My husband often talks about how good I smelled on our first date. He rarely gives me gifts, but a couple years ago he bought me a huge bottle of the perfume I wore that night. He loves it when I wear that perfume. He hates other smells. I can’t burn candles or use hand lotion when he’s around. It bothers him too much. But that perfume is okay!
It’s amazing how certain smells can bring back memories from long ago, or how some smells can make you feel a certain emotion. Perfume industries know this, and develop fragrances that are designed to evoke certain emotions.
My son says that each of his triggers have a certain smell associated to them. One of his triggers smells like ketchup (in his mind). So now ketchup is bad! He can barely stand to have it on the table with him. And his sister smells like stinky cheese (again, in his mind). He hates mac and cheese, grilled cheese, cheeseburgers, and anything else with cheddar cheese on it. Apparently other cheeses don’t stink like cheddar does!
Tonight, he’s having a hard time falling asleep in the hotel room. He decided that the hallway smells like stinky cheese. That, of course, must mean that I “work” for my daughter, because I’m the only one here from our family, and the hall smells like stinky cheese. The poor kid doesn’t dare fall asleep because he is convinced that he’s going to change if he doesn’t guard himself against this.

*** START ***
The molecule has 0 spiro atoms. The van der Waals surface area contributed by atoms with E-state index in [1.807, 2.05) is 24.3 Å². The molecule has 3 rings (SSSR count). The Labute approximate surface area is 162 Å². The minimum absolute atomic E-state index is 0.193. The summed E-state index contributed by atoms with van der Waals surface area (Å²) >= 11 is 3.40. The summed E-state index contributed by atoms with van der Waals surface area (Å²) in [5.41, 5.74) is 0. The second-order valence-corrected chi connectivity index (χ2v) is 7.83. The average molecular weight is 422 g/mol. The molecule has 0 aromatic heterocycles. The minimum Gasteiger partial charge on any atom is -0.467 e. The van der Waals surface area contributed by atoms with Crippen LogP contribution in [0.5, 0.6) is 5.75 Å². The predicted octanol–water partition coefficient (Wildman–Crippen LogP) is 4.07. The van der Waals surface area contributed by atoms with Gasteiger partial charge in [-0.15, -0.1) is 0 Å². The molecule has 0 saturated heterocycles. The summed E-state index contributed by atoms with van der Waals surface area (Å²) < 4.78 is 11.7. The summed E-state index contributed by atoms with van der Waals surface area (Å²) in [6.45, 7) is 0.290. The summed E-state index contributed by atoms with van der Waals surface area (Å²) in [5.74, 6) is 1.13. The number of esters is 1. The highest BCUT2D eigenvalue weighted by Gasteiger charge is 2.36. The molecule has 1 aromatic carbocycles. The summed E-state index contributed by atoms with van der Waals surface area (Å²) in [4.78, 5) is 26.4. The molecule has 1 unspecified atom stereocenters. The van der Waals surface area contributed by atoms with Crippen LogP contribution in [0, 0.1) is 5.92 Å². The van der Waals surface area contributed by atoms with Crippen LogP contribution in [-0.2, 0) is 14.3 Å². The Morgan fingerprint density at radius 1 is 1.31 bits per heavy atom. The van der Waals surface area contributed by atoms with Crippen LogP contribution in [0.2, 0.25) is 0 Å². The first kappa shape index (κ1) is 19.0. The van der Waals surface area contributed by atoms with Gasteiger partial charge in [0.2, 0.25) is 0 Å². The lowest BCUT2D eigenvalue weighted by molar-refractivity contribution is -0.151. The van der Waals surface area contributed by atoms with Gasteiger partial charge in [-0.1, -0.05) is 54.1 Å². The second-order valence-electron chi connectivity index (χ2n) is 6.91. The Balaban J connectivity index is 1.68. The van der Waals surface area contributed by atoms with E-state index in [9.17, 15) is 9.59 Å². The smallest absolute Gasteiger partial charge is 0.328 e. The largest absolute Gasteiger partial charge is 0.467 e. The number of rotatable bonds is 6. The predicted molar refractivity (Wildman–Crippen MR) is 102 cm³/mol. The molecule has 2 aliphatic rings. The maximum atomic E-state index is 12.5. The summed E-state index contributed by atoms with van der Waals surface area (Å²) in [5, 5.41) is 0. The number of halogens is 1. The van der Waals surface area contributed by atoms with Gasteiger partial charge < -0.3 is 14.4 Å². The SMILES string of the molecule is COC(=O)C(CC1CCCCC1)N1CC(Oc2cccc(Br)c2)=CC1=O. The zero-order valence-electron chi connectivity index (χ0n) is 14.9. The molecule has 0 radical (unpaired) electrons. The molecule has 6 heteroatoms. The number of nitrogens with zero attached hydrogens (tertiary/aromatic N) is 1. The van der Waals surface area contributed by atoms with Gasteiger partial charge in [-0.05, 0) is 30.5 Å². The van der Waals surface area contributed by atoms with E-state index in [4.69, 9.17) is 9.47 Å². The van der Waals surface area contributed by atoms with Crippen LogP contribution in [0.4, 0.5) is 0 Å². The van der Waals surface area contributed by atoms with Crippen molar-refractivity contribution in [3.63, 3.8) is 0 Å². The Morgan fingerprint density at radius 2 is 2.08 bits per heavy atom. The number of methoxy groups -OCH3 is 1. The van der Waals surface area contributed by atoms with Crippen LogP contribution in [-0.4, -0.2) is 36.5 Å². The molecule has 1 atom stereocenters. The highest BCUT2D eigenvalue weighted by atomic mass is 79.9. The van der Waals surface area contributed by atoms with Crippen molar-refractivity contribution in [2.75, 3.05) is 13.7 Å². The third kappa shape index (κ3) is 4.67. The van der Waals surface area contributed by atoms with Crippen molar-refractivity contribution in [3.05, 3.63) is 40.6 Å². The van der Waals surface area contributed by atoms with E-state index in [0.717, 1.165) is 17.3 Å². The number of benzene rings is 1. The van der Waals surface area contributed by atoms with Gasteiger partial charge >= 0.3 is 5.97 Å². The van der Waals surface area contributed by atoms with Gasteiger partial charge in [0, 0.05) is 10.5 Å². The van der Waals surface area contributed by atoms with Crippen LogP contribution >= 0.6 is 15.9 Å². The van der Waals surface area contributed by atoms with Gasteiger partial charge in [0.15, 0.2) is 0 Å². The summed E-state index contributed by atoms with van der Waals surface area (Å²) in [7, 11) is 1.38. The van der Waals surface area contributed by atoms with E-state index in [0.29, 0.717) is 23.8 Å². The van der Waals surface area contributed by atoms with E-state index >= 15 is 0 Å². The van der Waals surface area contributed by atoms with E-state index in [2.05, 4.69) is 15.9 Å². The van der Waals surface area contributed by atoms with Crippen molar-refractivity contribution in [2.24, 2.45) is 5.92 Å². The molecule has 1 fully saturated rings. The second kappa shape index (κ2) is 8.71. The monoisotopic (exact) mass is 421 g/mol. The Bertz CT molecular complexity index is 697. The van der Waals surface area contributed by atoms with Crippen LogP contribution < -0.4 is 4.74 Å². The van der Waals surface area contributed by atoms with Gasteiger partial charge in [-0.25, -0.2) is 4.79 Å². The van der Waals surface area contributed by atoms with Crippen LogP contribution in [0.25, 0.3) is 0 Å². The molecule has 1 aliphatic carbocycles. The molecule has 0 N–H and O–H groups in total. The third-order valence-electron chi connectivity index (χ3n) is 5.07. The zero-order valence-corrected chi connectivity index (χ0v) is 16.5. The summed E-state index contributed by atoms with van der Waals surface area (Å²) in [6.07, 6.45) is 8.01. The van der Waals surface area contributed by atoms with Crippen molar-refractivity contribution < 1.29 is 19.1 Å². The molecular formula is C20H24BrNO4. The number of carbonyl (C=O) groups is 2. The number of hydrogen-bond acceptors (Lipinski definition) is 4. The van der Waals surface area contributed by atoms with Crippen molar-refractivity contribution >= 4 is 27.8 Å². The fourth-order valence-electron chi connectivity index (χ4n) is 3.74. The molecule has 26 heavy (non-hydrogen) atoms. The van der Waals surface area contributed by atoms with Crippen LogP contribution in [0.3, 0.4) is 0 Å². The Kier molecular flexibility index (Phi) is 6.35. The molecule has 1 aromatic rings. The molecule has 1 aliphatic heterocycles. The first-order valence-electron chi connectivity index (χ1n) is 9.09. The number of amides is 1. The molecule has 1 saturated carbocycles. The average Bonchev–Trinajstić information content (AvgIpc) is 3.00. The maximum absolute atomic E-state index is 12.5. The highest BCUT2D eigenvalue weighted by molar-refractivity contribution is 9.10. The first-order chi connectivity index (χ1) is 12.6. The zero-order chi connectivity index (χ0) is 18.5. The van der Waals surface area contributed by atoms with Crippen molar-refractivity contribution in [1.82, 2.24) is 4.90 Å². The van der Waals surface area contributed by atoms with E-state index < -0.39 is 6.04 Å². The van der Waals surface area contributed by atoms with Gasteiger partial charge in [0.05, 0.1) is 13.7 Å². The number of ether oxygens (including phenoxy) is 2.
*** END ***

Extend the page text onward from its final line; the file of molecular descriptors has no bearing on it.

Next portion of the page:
We realize that this makes absolutely no sense. But YOU try telling that to a boy who is completely convinced of this. If only we could just “talk him out of this.” It isn’t possible. If it was, we wouldn’t be here!
Unfortunately, OCD is not an illness that will be fixed overnight.
First of all, he isn’t ever going to be over OCD. He will always struggle with it to a certain extent. But our hope is that he can learn ways to cope with it and ways to fight the bad behaviors off when he recognizes them coming.
But also, it takes time to get rid of these negative thoughts. They are very firmly established in his mind. Most of his day is spent thinking about these things, and he’s been thinking them for so many years. These thoughts can’t be overturned in a few weeks at an intensive treatment program.
But we are very hopeful that we will see some progress after this. And today he joyfully told me that he was very happy with himself over the weekend because he spent several minutes in his sister’s presence without covering his nose!
Baby steps are good! We will get there. We need to rejoice in the small things and encourage him, even when at times we feel a little down about it all.